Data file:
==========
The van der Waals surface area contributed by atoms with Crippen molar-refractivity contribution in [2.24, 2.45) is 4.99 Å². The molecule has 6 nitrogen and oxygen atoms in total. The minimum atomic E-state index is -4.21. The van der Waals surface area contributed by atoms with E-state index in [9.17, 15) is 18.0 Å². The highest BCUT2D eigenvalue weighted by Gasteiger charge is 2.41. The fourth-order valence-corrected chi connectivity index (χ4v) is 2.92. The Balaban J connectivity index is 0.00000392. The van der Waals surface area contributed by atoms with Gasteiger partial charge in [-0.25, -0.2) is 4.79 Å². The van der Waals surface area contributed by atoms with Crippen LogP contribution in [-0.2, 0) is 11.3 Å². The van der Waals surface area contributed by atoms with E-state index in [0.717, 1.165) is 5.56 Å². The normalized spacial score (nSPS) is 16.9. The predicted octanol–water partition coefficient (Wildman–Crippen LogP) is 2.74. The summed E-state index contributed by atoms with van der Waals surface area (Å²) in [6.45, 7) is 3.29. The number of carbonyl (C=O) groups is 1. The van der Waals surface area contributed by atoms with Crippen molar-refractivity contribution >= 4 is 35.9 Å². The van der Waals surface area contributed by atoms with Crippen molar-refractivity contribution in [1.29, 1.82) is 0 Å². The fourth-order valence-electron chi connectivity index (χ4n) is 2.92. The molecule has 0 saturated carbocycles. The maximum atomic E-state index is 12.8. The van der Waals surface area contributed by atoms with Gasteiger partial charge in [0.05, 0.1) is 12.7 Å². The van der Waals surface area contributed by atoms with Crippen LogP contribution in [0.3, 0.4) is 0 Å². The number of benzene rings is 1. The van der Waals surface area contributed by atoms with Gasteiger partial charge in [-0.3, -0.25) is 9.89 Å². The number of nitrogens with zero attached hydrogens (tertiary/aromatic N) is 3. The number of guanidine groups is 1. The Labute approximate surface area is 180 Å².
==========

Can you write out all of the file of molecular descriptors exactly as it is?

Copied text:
The van der Waals surface area contributed by atoms with Crippen molar-refractivity contribution in [2.24, 2.45) is 4.99 Å². The molecule has 6 nitrogen and oxygen atoms in total. The minimum atomic E-state index is -4.21. The van der Waals surface area contributed by atoms with E-state index in [9.17, 15) is 18.0 Å². The highest BCUT2D eigenvalue weighted by Gasteiger charge is 2.41. The fourth-order valence-corrected chi connectivity index (χ4v) is 2.92. The Balaban J connectivity index is 0.00000392. The van der Waals surface area contributed by atoms with Gasteiger partial charge in [-0.25, -0.2) is 4.79 Å². The van der Waals surface area contributed by atoms with Crippen LogP contribution in [-0.2, 0) is 11.3 Å². The van der Waals surface area contributed by atoms with E-state index in [0.717, 1.165) is 5.56 Å². The normalized spacial score (nSPS) is 16.9. The predicted octanol–water partition coefficient (Wildman–Crippen LogP) is 2.74. The summed E-state index contributed by atoms with van der Waals surface area (Å²) in [6.45, 7) is 3.29. The number of carbonyl (C=O) groups is 1. The van der Waals surface area contributed by atoms with Crippen molar-refractivity contribution >= 4 is 35.9 Å². The van der Waals surface area contributed by atoms with Crippen molar-refractivity contribution in [1.29, 1.82) is 0 Å². The fourth-order valence-electron chi connectivity index (χ4n) is 2.92. The molecule has 0 saturated carbocycles. The maximum atomic E-state index is 12.8. The van der Waals surface area contributed by atoms with Gasteiger partial charge in [0.05, 0.1) is 12.7 Å². The van der Waals surface area contributed by atoms with Crippen LogP contribution in [0.3, 0.4) is 0 Å². The number of benzene rings is 1. The van der Waals surface area contributed by atoms with Gasteiger partial charge in [-0.3, -0.25) is 9.89 Å². The number of nitrogens with zero attached hydrogens (tertiary/aromatic N) is 3. The number of guanidine groups is 1. The Labute approximate surface area is 180 Å².